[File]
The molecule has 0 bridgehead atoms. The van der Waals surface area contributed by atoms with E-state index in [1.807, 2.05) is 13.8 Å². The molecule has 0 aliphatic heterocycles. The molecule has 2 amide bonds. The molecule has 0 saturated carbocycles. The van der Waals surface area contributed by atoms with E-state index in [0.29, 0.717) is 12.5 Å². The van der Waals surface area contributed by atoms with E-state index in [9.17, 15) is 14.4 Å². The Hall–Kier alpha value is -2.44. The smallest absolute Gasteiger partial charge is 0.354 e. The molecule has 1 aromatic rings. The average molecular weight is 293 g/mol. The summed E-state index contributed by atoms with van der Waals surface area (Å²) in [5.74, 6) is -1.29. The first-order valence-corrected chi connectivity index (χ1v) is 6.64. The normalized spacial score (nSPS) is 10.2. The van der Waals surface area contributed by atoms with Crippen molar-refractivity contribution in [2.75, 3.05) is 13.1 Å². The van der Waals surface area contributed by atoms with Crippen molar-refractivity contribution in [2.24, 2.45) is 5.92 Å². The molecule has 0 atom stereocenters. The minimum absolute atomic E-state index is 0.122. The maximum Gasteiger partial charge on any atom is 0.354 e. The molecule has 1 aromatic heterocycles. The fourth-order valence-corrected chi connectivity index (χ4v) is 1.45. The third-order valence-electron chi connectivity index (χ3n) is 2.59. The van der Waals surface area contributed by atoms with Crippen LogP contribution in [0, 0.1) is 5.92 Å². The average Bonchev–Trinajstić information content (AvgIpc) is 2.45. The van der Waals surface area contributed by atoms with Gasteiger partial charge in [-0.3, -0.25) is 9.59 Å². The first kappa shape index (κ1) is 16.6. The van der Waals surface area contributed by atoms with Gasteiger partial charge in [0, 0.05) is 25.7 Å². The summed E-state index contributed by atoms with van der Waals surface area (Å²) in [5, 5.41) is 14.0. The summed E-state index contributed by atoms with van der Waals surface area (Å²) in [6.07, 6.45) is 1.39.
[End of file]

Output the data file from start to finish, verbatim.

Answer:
The molecule has 0 bridgehead atoms. The van der Waals surface area contributed by atoms with E-state index in [1.807, 2.05) is 13.8 Å². The molecule has 0 aliphatic heterocycles. The molecule has 2 amide bonds. The molecule has 0 saturated carbocycles. The van der Waals surface area contributed by atoms with E-state index in [0.29, 0.717) is 12.5 Å². The van der Waals surface area contributed by atoms with E-state index in [9.17, 15) is 14.4 Å². The Hall–Kier alpha value is -2.44. The smallest absolute Gasteiger partial charge is 0.354 e. The molecule has 1 aromatic rings. The average molecular weight is 293 g/mol. The summed E-state index contributed by atoms with van der Waals surface area (Å²) in [5.74, 6) is -1.29. The first-order valence-corrected chi connectivity index (χ1v) is 6.64. The normalized spacial score (nSPS) is 10.2. The van der Waals surface area contributed by atoms with Crippen molar-refractivity contribution in [2.75, 3.05) is 13.1 Å². The van der Waals surface area contributed by atoms with Crippen molar-refractivity contribution in [2.24, 2.45) is 5.92 Å². The molecule has 0 atom stereocenters. The minimum absolute atomic E-state index is 0.122. The maximum Gasteiger partial charge on any atom is 0.354 e. The molecule has 1 aromatic heterocycles. The fourth-order valence-corrected chi connectivity index (χ4v) is 1.45. The third-order valence-electron chi connectivity index (χ3n) is 2.59. The van der Waals surface area contributed by atoms with Crippen LogP contribution in [0, 0.1) is 5.92 Å². The average Bonchev–Trinajstić information content (AvgIpc) is 2.45. The van der Waals surface area contributed by atoms with Gasteiger partial charge in [-0.3, -0.25) is 9.59 Å². The first kappa shape index (κ1) is 16.6. The van der Waals surface area contributed by atoms with Gasteiger partial charge in [0, 0.05) is 25.7 Å². The summed E-state index contributed by atoms with van der Waals surface area (Å²) in [5, 5.41) is 14.0. The summed E-state index contributed by atoms with van der Waals surface area (Å²) in [6.07, 6.45) is 1.39.